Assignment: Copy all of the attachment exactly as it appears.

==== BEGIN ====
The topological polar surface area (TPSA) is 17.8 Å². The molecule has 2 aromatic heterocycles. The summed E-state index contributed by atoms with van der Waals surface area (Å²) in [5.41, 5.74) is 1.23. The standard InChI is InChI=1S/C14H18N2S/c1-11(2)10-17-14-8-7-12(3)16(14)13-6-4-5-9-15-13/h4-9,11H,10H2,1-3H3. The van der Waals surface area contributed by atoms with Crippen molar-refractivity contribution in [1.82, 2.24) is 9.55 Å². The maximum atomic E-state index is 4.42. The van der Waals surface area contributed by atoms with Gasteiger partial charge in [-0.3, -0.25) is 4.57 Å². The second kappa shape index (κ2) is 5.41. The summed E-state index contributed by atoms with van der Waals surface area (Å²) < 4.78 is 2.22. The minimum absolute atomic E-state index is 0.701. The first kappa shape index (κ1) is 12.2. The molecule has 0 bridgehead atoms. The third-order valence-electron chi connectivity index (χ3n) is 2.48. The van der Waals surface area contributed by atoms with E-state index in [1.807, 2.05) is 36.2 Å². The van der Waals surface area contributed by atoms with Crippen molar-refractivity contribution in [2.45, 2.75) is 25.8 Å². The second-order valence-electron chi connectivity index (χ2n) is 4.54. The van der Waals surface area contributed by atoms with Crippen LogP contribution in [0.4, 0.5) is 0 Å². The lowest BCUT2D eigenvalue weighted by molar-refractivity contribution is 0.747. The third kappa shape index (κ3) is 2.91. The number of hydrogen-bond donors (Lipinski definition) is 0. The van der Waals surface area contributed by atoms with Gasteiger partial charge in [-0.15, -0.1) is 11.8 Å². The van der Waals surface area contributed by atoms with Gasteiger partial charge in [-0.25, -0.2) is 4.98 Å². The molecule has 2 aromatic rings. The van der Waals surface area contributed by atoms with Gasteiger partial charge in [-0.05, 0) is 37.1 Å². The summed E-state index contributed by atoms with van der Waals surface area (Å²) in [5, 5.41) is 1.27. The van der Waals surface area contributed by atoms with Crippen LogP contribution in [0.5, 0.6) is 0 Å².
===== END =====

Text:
The topological polar surface area (TPSA) is 17.8 Å². The molecule has 2 aromatic heterocycles. The summed E-state index contributed by atoms with van der Waals surface area (Å²) in [5.41, 5.74) is 1.23. The standard InChI is InChI=1S/C14H18N2S/c1-11(2)10-17-14-8-7-12(3)16(14)13-6-4-5-9-15-13/h4-9,11H,10H2,1-3H3. The van der Waals surface area contributed by atoms with Crippen molar-refractivity contribution in [1.82, 2.24) is 9.55 Å². The maximum atomic E-state index is 4.42. The van der Waals surface area contributed by atoms with Gasteiger partial charge in [-0.3, -0.25) is 4.57 Å². The second kappa shape index (κ2) is 5.41. The summed E-state index contributed by atoms with van der Waals surface area (Å²) < 4.78 is 2.22. The minimum absolute atomic E-state index is 0.701. The first kappa shape index (κ1) is 12.2. The molecule has 0 bridgehead atoms. The third-order valence-electron chi connectivity index (χ3n) is 2.48. The van der Waals surface area contributed by atoms with E-state index in [1.807, 2.05) is 36.2 Å². The van der Waals surface area contributed by atoms with Crippen molar-refractivity contribution in [2.45, 2.75) is 25.8 Å². The second-order valence-electron chi connectivity index (χ2n) is 4.54. The van der Waals surface area contributed by atoms with Crippen LogP contribution in [0.4, 0.5) is 0 Å². The lowest BCUT2D eigenvalue weighted by molar-refractivity contribution is 0.747. The third kappa shape index (κ3) is 2.91. The number of hydrogen-bond donors (Lipinski definition) is 0. The van der Waals surface area contributed by atoms with Gasteiger partial charge in [-0.15, -0.1) is 11.8 Å². The van der Waals surface area contributed by atoms with Gasteiger partial charge in [-0.25, -0.2) is 4.98 Å². The molecule has 2 aromatic rings. The van der Waals surface area contributed by atoms with Gasteiger partial charge in [-0.05, 0) is 37.1 Å². The summed E-state index contributed by atoms with van der Waals surface area (Å²) in [5, 5.41) is 1.27. The van der Waals surface area contributed by atoms with Crippen LogP contribution in [0.5, 0.6) is 0 Å².